Saturday afternoon we met Paul and Rachael at Patisserie Valerie in Soho. They decided they really wanted to go to Belgos, so we went to Centraal and ordered the £6 lunch special. Mine was the Galette de Tomate with goats cheese and it ended up being poorly cooked. Plus the service was bad which further solidified my opinion that Centraal usually sucks and the only Belgos worth going to is Noord. After I finished my Leffe (the waitress brought my beer 15 minutes after she brought everyone else's) we moved on to The Porterhouse where I continue drinking Belgian (I get it when I can..) by ordering Kriek (it was Boons this time, can't a girl get a Lindeman's in this town?) After several drinks Rache wanted some ice cream so we stopped by the tourist-ridden Haagen-Dazs in Leicester Square then wandered up to the Trocadero, an immense four story arcade, to play a few video games. On the way there we stopped in the Tin Tin shop where I bought a postcard. Paul wanted to continue on with us, but Rache - being 8 months pregnant - was exhausted so we parted ways.
We thought we'd only be with Paul & Rache for a few hours, but by the time we separated it was already early evening. I had wanted to catch the Cindy Sherman exhibit at the Serpentine Gallery since it ended Monday, so we walked from Soho down Picadilly and through Hyde Park along The Serpentine to the gallery, but we didn't make it before closing time. There is a large Arab population in the Hyde Park area so nearly everywhere there were women in burqas sitting on benches, strolling, and in paddle-boats.
A very dapper lobster.
I was disappointed about missing the show, but on our walk to the South Kensington tube station we came across the Earth From the Air outdoor exhibit in the gardens of the Natural History Museum. We both forgot it was there, even though we've wanted to see it for months. We saw an interview with the French photographer, Yann Arthus-Bertrand, on tv awhile ago and I really liked his philosophy. The exhibit was fascinating and moving, with informative facts about humanity interspersed throughout the photographs.
We caught the South Kensington tube which passed through Gloucester Road tube station. There was a show of several billboard-sized Cindy Sherman photographs as part of the Platform Art project. I felt taunted.
photo from bbc
We caught the train from Wimbledon where a group of extremely drunk loud men got on and acted like idiots. I was immensely grateful I wasn't on the train alone since they were harassing every single woman on the carriage. To make matters worse we were on one of the old decrepit trains from the 70s that always feel like they're about to explode in a flurry of bolts and wood (the brakes of some older trains on the Northern Line have caught on fire in the past). The lights were flicking on and off constantly like a slow strobe light. I was extremely happy to get off that train, unfortunately the drunk men got off at our stop too.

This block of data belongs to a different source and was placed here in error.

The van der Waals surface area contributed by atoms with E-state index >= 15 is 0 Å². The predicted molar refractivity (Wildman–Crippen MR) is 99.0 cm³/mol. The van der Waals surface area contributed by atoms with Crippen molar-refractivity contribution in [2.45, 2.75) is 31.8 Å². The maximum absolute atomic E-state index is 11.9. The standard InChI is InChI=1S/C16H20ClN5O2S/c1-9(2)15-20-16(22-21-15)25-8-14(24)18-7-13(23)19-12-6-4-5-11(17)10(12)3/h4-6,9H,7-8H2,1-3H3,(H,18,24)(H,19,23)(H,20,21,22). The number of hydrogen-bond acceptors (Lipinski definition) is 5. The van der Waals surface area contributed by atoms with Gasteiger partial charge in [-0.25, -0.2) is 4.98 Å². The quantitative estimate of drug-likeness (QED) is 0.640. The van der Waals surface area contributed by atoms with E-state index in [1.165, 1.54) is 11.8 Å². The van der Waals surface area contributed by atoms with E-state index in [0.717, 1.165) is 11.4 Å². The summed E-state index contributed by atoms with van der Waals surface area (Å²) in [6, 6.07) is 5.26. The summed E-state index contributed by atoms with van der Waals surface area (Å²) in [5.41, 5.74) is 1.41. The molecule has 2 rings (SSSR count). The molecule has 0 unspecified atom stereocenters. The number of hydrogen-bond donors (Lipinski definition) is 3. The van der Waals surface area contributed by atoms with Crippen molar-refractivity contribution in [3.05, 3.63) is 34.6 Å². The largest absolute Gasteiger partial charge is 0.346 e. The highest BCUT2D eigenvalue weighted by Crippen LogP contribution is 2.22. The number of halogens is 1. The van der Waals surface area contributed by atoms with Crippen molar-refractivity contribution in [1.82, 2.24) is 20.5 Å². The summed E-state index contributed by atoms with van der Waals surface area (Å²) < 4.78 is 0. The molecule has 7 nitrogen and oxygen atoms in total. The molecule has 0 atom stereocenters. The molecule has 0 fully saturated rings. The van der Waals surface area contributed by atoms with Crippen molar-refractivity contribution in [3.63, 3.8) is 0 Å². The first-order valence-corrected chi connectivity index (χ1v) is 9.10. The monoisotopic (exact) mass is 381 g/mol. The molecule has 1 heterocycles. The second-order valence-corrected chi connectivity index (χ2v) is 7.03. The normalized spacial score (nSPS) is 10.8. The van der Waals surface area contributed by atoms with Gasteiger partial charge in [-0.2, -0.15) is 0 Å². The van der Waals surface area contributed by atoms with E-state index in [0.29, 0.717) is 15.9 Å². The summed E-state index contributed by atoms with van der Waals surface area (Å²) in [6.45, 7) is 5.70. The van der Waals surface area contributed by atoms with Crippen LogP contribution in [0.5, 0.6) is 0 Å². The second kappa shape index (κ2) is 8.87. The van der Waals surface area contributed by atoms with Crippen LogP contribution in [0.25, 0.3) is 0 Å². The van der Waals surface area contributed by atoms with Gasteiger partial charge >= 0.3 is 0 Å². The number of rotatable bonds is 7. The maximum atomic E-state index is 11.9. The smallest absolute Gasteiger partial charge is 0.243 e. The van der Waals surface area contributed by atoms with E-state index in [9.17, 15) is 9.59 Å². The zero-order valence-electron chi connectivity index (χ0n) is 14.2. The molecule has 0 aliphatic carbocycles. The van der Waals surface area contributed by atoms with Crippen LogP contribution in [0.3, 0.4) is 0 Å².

We took it easy on Sunday, only walking to the grocery store and back. We watched one of my favorite films, Gandhi, on tv and Max cooked us a delicious curry with the recipe our Indian friend from the Punjab gave us. He also made the perfect accompaniment - fresh naan bread.
Monday was a bank holiday so we headed out in the afternoon to see the Cindy Sherman exhibit. She's one of my photography idols so it was a treat to see some of her works in person. I was a little disappointed at the size of the show, I didn't realize how small the Serpentine Gallery was. For the amount of effort it takes to get there I won't go back to the gallery again unless they're showing something I absolutely have to see. I was happy they had several works from her History series, which is one of my favorite series of hers.
It took us only 30 minutes peruse all the photographs and look through the gallery's bookstore so we walked to the Science Museum and wandered around it aimlessly for an hour. Admittance is free for most of London's museums and galleries.
Back at home we watched The Italian Job (the original, thank you) and The South Park Movie which disturbingly has made me have the song "Uncle Fucker" in my head for the last few days.
nothings worse than being taunted by Cindy Sherman :)
glad you got to see it before it closed.
To make matters worse we were on one of the old decrepit trains from the 70s that always feel like they're about to explode in a flurry of bolts and wood (the brakes of some older trains on the Northern Line have caught on fire in the past).
i was just joking about this kind of thing w/ a friend; didn't know it was a reality. better not to joke. unless you were being sarcastic.
last night was the end of the Summer Stockhausen Series (i don't want summer to end!). i will now collect everything i played and make you an mp3 disc or two :)